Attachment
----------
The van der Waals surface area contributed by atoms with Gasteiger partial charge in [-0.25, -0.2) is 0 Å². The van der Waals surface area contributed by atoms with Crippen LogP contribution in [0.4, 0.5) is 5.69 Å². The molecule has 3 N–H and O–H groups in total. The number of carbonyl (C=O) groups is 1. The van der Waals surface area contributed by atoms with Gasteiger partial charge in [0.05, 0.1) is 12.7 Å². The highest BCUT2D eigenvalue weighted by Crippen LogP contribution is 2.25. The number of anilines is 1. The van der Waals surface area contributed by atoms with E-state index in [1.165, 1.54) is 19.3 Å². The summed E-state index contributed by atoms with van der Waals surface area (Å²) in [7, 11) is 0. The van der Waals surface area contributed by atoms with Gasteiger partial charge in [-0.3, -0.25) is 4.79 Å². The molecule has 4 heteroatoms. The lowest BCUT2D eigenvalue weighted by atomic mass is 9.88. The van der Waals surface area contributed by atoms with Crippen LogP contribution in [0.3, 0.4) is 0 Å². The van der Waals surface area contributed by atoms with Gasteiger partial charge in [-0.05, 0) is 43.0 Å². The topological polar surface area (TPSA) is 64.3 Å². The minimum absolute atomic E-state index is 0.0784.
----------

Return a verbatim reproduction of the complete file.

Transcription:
The van der Waals surface area contributed by atoms with Gasteiger partial charge in [-0.25, -0.2) is 0 Å². The van der Waals surface area contributed by atoms with Crippen LogP contribution in [0.4, 0.5) is 5.69 Å². The molecule has 3 N–H and O–H groups in total. The number of carbonyl (C=O) groups is 1. The van der Waals surface area contributed by atoms with Gasteiger partial charge in [0.05, 0.1) is 12.7 Å². The highest BCUT2D eigenvalue weighted by Crippen LogP contribution is 2.25. The number of anilines is 1. The van der Waals surface area contributed by atoms with E-state index in [1.165, 1.54) is 19.3 Å². The summed E-state index contributed by atoms with van der Waals surface area (Å²) in [7, 11) is 0. The van der Waals surface area contributed by atoms with Gasteiger partial charge in [-0.3, -0.25) is 4.79 Å². The molecule has 4 heteroatoms. The lowest BCUT2D eigenvalue weighted by atomic mass is 9.88. The van der Waals surface area contributed by atoms with Crippen LogP contribution in [0.3, 0.4) is 0 Å². The van der Waals surface area contributed by atoms with Gasteiger partial charge in [-0.05, 0) is 43.0 Å². The topological polar surface area (TPSA) is 64.3 Å². The minimum absolute atomic E-state index is 0.0784.